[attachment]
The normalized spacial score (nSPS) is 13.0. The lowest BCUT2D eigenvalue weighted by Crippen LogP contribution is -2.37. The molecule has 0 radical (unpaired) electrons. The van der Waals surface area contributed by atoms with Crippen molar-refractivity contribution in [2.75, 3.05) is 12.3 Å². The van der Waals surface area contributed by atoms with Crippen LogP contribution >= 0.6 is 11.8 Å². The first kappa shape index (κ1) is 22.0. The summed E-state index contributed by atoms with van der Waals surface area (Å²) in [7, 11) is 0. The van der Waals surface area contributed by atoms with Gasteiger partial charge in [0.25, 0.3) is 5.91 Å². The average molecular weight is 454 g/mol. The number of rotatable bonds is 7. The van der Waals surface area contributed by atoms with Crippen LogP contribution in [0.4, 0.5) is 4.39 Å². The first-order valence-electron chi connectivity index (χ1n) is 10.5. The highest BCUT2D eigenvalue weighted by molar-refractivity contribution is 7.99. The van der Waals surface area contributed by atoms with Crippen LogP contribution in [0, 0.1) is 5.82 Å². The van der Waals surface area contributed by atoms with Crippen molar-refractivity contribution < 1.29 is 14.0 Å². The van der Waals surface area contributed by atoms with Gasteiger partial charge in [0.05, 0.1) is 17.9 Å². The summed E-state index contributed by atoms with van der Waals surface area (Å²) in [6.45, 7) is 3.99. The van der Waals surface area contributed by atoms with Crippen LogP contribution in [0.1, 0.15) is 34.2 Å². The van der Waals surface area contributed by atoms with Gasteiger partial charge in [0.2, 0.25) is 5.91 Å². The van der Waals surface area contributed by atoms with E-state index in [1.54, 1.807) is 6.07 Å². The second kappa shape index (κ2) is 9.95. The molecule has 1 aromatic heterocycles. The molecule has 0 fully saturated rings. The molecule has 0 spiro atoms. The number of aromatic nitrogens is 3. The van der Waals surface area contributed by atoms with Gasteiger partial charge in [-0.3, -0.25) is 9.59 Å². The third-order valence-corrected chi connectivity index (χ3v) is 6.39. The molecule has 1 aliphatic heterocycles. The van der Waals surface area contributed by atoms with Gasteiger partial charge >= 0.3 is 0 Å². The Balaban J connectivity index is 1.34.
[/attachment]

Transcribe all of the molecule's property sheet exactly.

The normalized spacial score (nSPS) is 13.0. The lowest BCUT2D eigenvalue weighted by Crippen LogP contribution is -2.37. The molecule has 0 radical (unpaired) electrons. The van der Waals surface area contributed by atoms with Crippen molar-refractivity contribution in [2.75, 3.05) is 12.3 Å². The van der Waals surface area contributed by atoms with Crippen LogP contribution >= 0.6 is 11.8 Å². The first kappa shape index (κ1) is 22.0. The summed E-state index contributed by atoms with van der Waals surface area (Å²) in [7, 11) is 0. The van der Waals surface area contributed by atoms with Gasteiger partial charge in [0.25, 0.3) is 5.91 Å². The average molecular weight is 454 g/mol. The number of rotatable bonds is 7. The van der Waals surface area contributed by atoms with Crippen LogP contribution in [0.4, 0.5) is 4.39 Å². The first-order valence-electron chi connectivity index (χ1n) is 10.5. The highest BCUT2D eigenvalue weighted by molar-refractivity contribution is 7.99. The van der Waals surface area contributed by atoms with Crippen LogP contribution in [0, 0.1) is 5.82 Å². The van der Waals surface area contributed by atoms with Crippen molar-refractivity contribution < 1.29 is 14.0 Å². The van der Waals surface area contributed by atoms with Gasteiger partial charge in [0.05, 0.1) is 17.9 Å². The summed E-state index contributed by atoms with van der Waals surface area (Å²) in [6.45, 7) is 3.99. The van der Waals surface area contributed by atoms with Crippen LogP contribution in [0.1, 0.15) is 34.2 Å². The van der Waals surface area contributed by atoms with Gasteiger partial charge in [0.2, 0.25) is 5.91 Å². The van der Waals surface area contributed by atoms with E-state index in [1.54, 1.807) is 6.07 Å². The second kappa shape index (κ2) is 9.95. The molecule has 1 aromatic heterocycles. The molecule has 0 fully saturated rings. The molecule has 0 spiro atoms. The number of aromatic nitrogens is 3. The van der Waals surface area contributed by atoms with Gasteiger partial charge in [-0.3, -0.25) is 9.59 Å². The third-order valence-corrected chi connectivity index (χ3v) is 6.39. The molecule has 1 aliphatic heterocycles. The van der Waals surface area contributed by atoms with Gasteiger partial charge >= 0.3 is 0 Å². The Balaban J connectivity index is 1.34.